Monday, February 15, 2010

TC: Final Farewell


Great moment in Blade Runner where Roy
Batty is expiring, and talks
about how everything
he’s seen will die with him --
ships on fire off the shoulder of Orion,
sea-beams glittering before
the Tannhauser Gates.

Memory is like molten gold
burning its way through the skin.
It stops there. There is no transfer.
Nothing I have seen
will be remembered
beyond me.

That merciful cleaning
of the windows of creation
will be an excellent thing
my interests notwithstanding.

But then again I’ve never been
near Orion, or the Tannhauser Gates,
I’ve only been here.

ginza neon night rain by Move Lachine.

Hong Kong Skyline: panoramic view: photo by Diliff, 2007
Ginza neon night rain: photo by Move Lachine, 2008


Bob Arnold / Longhouse said...

"But then again I’ve never been
near Orion, or the Tannhauser Gates,
I’ve only been here."

Dear Tom —

you sure?


TC said...


Actually, when I am working with images, where I am is always THERE. So when I am virtually in Hong Kong or Tokyo at night, I am, however briefly, THERE. This is why I trawl through images, my form of travel.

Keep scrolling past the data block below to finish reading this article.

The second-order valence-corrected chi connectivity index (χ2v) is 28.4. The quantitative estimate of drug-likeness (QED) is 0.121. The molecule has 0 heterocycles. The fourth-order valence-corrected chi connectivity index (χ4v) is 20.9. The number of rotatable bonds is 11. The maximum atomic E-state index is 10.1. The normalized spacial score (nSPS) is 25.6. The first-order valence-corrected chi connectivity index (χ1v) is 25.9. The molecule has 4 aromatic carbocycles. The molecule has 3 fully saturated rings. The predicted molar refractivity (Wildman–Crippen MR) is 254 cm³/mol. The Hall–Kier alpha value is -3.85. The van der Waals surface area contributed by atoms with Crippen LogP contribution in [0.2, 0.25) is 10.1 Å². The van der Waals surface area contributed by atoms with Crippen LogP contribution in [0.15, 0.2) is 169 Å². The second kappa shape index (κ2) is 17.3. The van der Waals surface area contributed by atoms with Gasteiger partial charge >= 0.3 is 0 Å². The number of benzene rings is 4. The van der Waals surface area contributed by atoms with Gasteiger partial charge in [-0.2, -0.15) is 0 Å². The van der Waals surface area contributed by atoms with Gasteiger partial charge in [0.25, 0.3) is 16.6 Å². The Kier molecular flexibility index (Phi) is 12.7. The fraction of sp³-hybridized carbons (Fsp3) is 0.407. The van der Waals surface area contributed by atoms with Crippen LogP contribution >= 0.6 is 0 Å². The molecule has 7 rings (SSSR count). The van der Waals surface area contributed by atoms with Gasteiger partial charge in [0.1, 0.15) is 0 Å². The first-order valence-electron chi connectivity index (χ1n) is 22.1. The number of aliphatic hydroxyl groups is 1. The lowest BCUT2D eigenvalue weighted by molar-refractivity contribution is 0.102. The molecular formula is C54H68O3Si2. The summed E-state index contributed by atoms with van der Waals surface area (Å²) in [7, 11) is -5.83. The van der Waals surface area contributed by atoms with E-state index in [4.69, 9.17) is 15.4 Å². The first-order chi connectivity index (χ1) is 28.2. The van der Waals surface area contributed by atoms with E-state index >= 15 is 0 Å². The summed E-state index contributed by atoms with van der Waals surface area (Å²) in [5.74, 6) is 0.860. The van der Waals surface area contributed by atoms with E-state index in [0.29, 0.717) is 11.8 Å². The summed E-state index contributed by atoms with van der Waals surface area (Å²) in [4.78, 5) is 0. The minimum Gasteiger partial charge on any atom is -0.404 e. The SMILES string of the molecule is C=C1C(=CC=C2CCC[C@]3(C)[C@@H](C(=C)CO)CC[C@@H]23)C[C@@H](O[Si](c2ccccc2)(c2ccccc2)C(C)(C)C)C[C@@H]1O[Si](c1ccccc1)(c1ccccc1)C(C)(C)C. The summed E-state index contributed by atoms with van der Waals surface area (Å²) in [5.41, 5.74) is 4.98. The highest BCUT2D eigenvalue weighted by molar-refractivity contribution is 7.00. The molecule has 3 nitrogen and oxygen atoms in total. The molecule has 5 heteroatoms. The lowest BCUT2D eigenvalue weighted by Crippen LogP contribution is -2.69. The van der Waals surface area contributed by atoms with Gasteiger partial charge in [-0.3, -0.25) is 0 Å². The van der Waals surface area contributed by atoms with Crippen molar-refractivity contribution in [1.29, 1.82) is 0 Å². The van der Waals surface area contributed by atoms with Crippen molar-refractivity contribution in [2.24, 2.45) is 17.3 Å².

The Tannhauser Gates, of course, never really existed ANYWHERE -- outside, that is, the brilliant febrile imagination of Philip K. Dick (who, as it happens, dreamed up that fiction about a mile from where I am typing this).

These images, by the way, remind me quite a bit of the work of the painter Yvonne Jacquette.

For example, the lower image here makes me think of Tokyo Billboard II, 1985.

Commenting on filming Night Fantasies with Rudy Burckhardt in the Far East in 1990, Yvonne Jacquette said:

"When you film at night you don't get light into the camera; you only see the brightest things. I always saw the brilliance of the neon signs while everything else was dark around it. Things are not solid, they are floating. They could be sideways, the sense of the background is mostly pretty dim...The floating of the signs was sort of like these deities around this space."

Bob Arnold / Longhouse said...

I thought so, Tom.

And then some.